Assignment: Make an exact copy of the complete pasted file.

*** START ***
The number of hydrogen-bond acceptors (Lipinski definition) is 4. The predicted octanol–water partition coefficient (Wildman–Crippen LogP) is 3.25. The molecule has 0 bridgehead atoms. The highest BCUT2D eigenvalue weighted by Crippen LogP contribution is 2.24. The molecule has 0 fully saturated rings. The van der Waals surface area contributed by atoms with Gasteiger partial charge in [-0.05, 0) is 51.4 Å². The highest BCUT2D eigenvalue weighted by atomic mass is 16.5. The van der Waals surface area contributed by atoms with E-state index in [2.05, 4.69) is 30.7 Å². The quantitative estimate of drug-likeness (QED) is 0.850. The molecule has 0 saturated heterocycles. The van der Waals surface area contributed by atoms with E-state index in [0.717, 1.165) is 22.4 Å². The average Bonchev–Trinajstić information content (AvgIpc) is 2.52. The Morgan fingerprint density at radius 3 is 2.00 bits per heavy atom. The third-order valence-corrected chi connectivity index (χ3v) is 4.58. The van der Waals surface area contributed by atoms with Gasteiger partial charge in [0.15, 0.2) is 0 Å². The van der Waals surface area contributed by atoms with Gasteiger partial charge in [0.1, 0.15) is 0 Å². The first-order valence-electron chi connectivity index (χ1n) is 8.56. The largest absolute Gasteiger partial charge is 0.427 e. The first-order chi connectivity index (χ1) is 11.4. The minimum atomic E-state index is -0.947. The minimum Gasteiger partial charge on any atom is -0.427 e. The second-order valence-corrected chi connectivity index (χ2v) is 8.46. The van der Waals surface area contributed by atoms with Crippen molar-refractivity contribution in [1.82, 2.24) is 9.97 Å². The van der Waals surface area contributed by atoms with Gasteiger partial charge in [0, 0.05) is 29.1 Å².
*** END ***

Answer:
The number of hydrogen-bond acceptors (Lipinski definition) is 4. The predicted octanol–water partition coefficient (Wildman–Crippen LogP) is 3.25. The molecule has 0 bridgehead atoms. The highest BCUT2D eigenvalue weighted by Crippen LogP contribution is 2.24. The molecule has 0 fully saturated rings. The van der Waals surface area contributed by atoms with Gasteiger partial charge in [-0.05, 0) is 51.4 Å². The highest BCUT2D eigenvalue weighted by atomic mass is 16.5. The van der Waals surface area contributed by atoms with E-state index in [2.05, 4.69) is 30.7 Å². The quantitative estimate of drug-likeness (QED) is 0.850. The molecule has 0 saturated heterocycles. The van der Waals surface area contributed by atoms with E-state index in [0.717, 1.165) is 22.4 Å². The average Bonchev–Trinajstić information content (AvgIpc) is 2.52. The Morgan fingerprint density at radius 3 is 2.00 bits per heavy atom. The third-order valence-corrected chi connectivity index (χ3v) is 4.58. The van der Waals surface area contributed by atoms with Gasteiger partial charge in [0.15, 0.2) is 0 Å². The van der Waals surface area contributed by atoms with Gasteiger partial charge in [0.1, 0.15) is 0 Å². The first-order valence-electron chi connectivity index (χ1n) is 8.56. The largest absolute Gasteiger partial charge is 0.427 e. The first-order chi connectivity index (χ1) is 11.4. The minimum atomic E-state index is -0.947. The minimum Gasteiger partial charge on any atom is -0.427 e. The second-order valence-corrected chi connectivity index (χ2v) is 8.46. The van der Waals surface area contributed by atoms with Crippen molar-refractivity contribution in [1.82, 2.24) is 9.97 Å². The van der Waals surface area contributed by atoms with Gasteiger partial charge in [0, 0.05) is 29.1 Å².